Deadline nears over White House leak

With a deadline clock ticking, US President George Bush has reiterated his demand that staff should turn over documents for the Justice Department’s investigation into who leaked the identity of an undercover CIA officer.

    Bush demanded full cooperation with the Justice Department

    Bush is hoping to send a message to administration officials that leaks will not be tolerated.

    "I'd like to know who leaked," Bush said on Monday after meeting the president of Kenya.

    "I have told my staff, I want full cooperation with the Justice Department. And when they ask for information, we expect the information to be delivered on a timely basis. I expect it to be delivered on a timely basis," he added.

    About 2000 White House employees are scrambling to meet Wednesday's 00:00 (Tuesday’s 21:00 GMT) deadline to deliver documents pertaining to the department’s investigation.

    White House spokesman told reporters at least 500 employees had already turned over relevant documents, or declared they had none.

    "This is a very serious matter and our administration takes it seriously," Bush said, adding he expected "a good, thorough investigation, which apparently is going to happen soon."

    "There's a lot of leaking in Washington, DC. It's a town famous for it"

    George Bush,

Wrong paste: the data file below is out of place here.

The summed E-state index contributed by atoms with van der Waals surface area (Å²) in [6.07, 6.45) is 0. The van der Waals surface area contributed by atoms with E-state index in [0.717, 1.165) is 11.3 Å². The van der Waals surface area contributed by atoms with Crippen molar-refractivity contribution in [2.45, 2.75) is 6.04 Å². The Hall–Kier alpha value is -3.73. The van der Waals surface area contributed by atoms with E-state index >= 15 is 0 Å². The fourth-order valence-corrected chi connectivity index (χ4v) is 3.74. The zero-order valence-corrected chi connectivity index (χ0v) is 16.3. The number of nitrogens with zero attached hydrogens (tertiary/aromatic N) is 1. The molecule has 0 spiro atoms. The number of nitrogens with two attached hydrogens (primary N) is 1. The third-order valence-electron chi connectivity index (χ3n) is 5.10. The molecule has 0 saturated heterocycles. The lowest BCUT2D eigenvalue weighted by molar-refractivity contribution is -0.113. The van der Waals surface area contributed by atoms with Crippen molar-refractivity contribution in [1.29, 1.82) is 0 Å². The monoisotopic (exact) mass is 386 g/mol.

US president

    Revealing classified information is a federal crime which is punishable by up to 10 years in prison.

    The investigation stemmed from the disclosure in a newspaper column in July that the wife of a former US envoy in Iraq and Gabon, Joseph Wilson, was an undercover CIA officer specialising in weapons of mass destruction.

    Wilson accusation

    Wilson has said Bush administration officials made his wife’s name public in order to muzzle criticism over the Iraq war.

    He also said that it was an act of revenge, after he accused the White House of exaggerating the weapons threat from Iraq – Washington’s main justification for going to war.

    Wilson went to Niger in February 2002 at the CIA's request to assess a report that Iraq sought to buy uranium from Niger. Wilson found the allegation to be highly doubtful.

    Bush said he could not say whether Wilson’s wife, Valerie Plame's name was leaked as retaliation.

    McClellan said 500 employees have
    turned over documents

    "I don't know who leaked the information, for starters, so it's hard for me to answer that question until I find out the truth," Bush said.

    He added that he hoped the investigation would help deter leaks of classified information to the press in future.

    "There's a lot of leaking in Washington, DC. It's a town famous for it," Bush said. "But hopefully we'll help send a clear signal we expect other leaks to stop as well."

    In a notice to all White House employees, White House Counsel Alberto Gonzales requested all documents about Wilson's trip to Niger and his wife's "relationship" with the CIA, as well as any contact with any member of the news media about Wilson, his trip or where his wife works.

    Gonzales said he gave the employees until 7 October "to ensure compliance with the time deadlines imposed" by the Justice Department.

    SOURCE: Agencies


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